Oral presentation | Open | Published:
Access to subsidised medicines, cost of medicines and health outcomes: exploring general practitioners' perceptions and experiences
Journal of Pharmaceutical Policy and Practicevolume 8, Article number: O6 (2015)
The general aim of this study was to evaluate general practitioners' perceptions, knowledge and experiences regarding medicines' cost and subsidy in New Zealand.
A quantitative cross-sectional study, with postal questionnaires, was conducted to survey 700 New Zealand general practitioners (GPs) registered with the Medical Council of New Zealand. A total of 180 GPs participated, which is 25.7% of the random sample. GPs' perceptions, knowledge and experiences were measured.
A total of 180 questionnaires were returned and used in the analysis. Of all respondents, only 12% were able to correctly identify the subsidy status of all six medicines. Eighty three percent were of the opinion that the Pharmaceutical Management Agency of New Zealand (PHARMAC) considers its budget as the most important factor when deciding to fund medicines. Only a few participants were able to correctly identify strategies used by PHARMAC. Concerns were raised over the special authority criteria, with 55% agreeing that health outcomes would improve if the criterion was made more relaxed. Fifty-three percent of the GPs agreed that a fully funded medicine improves compliance while 51% agreed or strongly agreed that the increase in medicine co-payment has had a negative effect on patient's access to medicine. Most GPs were neutral to the statements that health outcomes would improve if more new medicines were funded or more medicines in existing drug class were funded.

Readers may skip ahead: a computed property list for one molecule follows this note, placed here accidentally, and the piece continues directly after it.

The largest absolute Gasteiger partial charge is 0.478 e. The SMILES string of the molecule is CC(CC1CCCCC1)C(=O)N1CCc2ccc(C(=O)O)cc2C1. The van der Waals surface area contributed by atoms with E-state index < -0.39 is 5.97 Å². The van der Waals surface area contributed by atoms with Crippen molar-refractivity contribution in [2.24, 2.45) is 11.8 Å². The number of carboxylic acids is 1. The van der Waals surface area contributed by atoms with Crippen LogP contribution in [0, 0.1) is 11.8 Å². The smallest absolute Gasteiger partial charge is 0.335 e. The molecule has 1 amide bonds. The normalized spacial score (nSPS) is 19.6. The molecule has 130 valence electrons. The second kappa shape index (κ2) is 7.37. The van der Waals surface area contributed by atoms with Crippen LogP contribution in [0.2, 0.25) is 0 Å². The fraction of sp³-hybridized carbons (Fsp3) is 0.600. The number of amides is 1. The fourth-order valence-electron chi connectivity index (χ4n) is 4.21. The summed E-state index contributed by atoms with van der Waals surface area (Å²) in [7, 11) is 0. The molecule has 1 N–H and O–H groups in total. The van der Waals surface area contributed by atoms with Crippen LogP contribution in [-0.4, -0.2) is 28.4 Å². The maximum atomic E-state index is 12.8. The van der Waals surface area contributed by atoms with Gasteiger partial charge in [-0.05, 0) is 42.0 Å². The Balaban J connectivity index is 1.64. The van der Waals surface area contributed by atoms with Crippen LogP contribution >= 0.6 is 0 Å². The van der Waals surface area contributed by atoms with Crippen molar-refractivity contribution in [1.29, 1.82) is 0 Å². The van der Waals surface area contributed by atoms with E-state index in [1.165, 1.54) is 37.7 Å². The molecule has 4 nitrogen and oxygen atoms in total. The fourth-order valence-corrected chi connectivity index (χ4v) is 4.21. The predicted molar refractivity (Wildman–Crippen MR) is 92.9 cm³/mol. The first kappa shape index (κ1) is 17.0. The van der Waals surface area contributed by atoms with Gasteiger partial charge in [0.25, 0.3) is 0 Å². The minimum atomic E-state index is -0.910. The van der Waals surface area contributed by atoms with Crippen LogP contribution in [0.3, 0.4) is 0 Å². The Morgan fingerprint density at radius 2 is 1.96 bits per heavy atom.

Overall, GPs lacked knowledge about what strategies PHARMAC used when deciding to fund medicines. They were deficient in their knowledge about cost of medicines they prescribe. GPs were satisfied with the current range of medicines available and their access to medicines. Most GPs agreed that the increase in medicine co-payment has reduced patients' access to medicines.